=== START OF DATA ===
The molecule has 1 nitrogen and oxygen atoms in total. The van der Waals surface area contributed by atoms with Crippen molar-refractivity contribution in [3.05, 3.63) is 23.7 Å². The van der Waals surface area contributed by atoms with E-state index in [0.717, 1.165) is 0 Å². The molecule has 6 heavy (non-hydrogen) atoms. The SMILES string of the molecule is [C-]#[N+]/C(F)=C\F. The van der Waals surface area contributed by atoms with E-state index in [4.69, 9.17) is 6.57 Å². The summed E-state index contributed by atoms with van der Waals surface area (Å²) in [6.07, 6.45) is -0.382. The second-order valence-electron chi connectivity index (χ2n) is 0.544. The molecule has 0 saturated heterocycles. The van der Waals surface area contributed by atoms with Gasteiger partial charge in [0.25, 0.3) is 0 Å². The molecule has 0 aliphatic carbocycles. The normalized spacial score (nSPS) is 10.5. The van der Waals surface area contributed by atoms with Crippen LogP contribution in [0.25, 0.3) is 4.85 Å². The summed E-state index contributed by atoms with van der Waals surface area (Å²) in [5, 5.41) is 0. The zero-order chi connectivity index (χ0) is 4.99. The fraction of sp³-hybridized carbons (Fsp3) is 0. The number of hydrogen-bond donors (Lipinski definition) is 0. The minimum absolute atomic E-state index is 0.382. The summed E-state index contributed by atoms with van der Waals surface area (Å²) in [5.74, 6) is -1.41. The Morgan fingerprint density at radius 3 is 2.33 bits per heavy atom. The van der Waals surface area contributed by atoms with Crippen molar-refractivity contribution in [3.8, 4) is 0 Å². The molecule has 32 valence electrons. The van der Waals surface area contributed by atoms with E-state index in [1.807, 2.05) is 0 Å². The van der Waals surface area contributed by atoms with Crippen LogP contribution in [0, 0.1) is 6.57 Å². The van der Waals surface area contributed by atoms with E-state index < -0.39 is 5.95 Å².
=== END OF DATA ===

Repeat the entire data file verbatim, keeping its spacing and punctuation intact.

The molecule has 1 nitrogen and oxygen atoms in total. The van der Waals surface area contributed by atoms with Crippen molar-refractivity contribution in [3.05, 3.63) is 23.7 Å². The van der Waals surface area contributed by atoms with E-state index in [0.717, 1.165) is 0 Å². The molecule has 6 heavy (non-hydrogen) atoms. The SMILES string of the molecule is [C-]#[N+]/C(F)=C\F. The van der Waals surface area contributed by atoms with E-state index in [4.69, 9.17) is 6.57 Å². The summed E-state index contributed by atoms with van der Waals surface area (Å²) in [6.07, 6.45) is -0.382. The second-order valence-electron chi connectivity index (χ2n) is 0.544. The molecule has 0 saturated heterocycles. The van der Waals surface area contributed by atoms with Gasteiger partial charge in [0.25, 0.3) is 0 Å². The molecule has 0 aliphatic carbocycles. The normalized spacial score (nSPS) is 10.5. The van der Waals surface area contributed by atoms with Crippen LogP contribution in [0.25, 0.3) is 4.85 Å². The summed E-state index contributed by atoms with van der Waals surface area (Å²) in [5, 5.41) is 0. The zero-order chi connectivity index (χ0) is 4.99. The fraction of sp³-hybridized carbons (Fsp3) is 0. The number of hydrogen-bond donors (Lipinski definition) is 0. The minimum absolute atomic E-state index is 0.382. The summed E-state index contributed by atoms with van der Waals surface area (Å²) in [5.74, 6) is -1.41. The Morgan fingerprint density at radius 3 is 2.33 bits per heavy atom. The van der Waals surface area contributed by atoms with Crippen molar-refractivity contribution in [3.8, 4) is 0 Å². The molecule has 32 valence electrons. The van der Waals surface area contributed by atoms with E-state index in [1.807, 2.05) is 0 Å². The van der Waals surface area contributed by atoms with Crippen LogP contribution in [0, 0.1) is 6.57 Å². The van der Waals surface area contributed by atoms with E-state index < -0.39 is 5.95 Å².